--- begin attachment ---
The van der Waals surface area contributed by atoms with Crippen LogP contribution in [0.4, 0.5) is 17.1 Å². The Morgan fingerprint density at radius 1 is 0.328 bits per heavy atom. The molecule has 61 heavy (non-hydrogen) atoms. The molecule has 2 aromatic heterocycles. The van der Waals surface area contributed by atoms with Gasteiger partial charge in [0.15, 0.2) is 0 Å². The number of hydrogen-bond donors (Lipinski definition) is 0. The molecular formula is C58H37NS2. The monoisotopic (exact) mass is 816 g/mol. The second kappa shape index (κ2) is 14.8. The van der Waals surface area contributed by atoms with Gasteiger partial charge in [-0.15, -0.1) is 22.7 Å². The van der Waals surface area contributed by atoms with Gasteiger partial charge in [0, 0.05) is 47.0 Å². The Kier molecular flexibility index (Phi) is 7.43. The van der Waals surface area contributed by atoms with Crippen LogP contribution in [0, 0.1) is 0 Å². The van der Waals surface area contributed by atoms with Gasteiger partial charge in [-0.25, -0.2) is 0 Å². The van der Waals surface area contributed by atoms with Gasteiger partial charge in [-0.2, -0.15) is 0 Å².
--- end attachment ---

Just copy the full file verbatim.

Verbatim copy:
The van der Waals surface area contributed by atoms with Crippen LogP contribution in [0.4, 0.5) is 17.1 Å². The Morgan fingerprint density at radius 1 is 0.328 bits per heavy atom. The molecule has 61 heavy (non-hydrogen) atoms. The molecule has 2 aromatic heterocycles. The van der Waals surface area contributed by atoms with Gasteiger partial charge in [0.15, 0.2) is 0 Å². The number of hydrogen-bond donors (Lipinski definition) is 0. The molecular formula is C58H37NS2. The monoisotopic (exact) mass is 816 g/mol. The second kappa shape index (κ2) is 14.8. The van der Waals surface area contributed by atoms with Gasteiger partial charge in [-0.15, -0.1) is 22.7 Å². The van der Waals surface area contributed by atoms with Gasteiger partial charge in [0, 0.05) is 47.0 Å². The Kier molecular flexibility index (Phi) is 7.43. The van der Waals surface area contributed by atoms with Crippen LogP contribution in [0, 0.1) is 0 Å². The van der Waals surface area contributed by atoms with Gasteiger partial charge in [-0.25, -0.2) is 0 Å². The van der Waals surface area contributed by atoms with Gasteiger partial charge in [-0.2, -0.15) is 0 Å².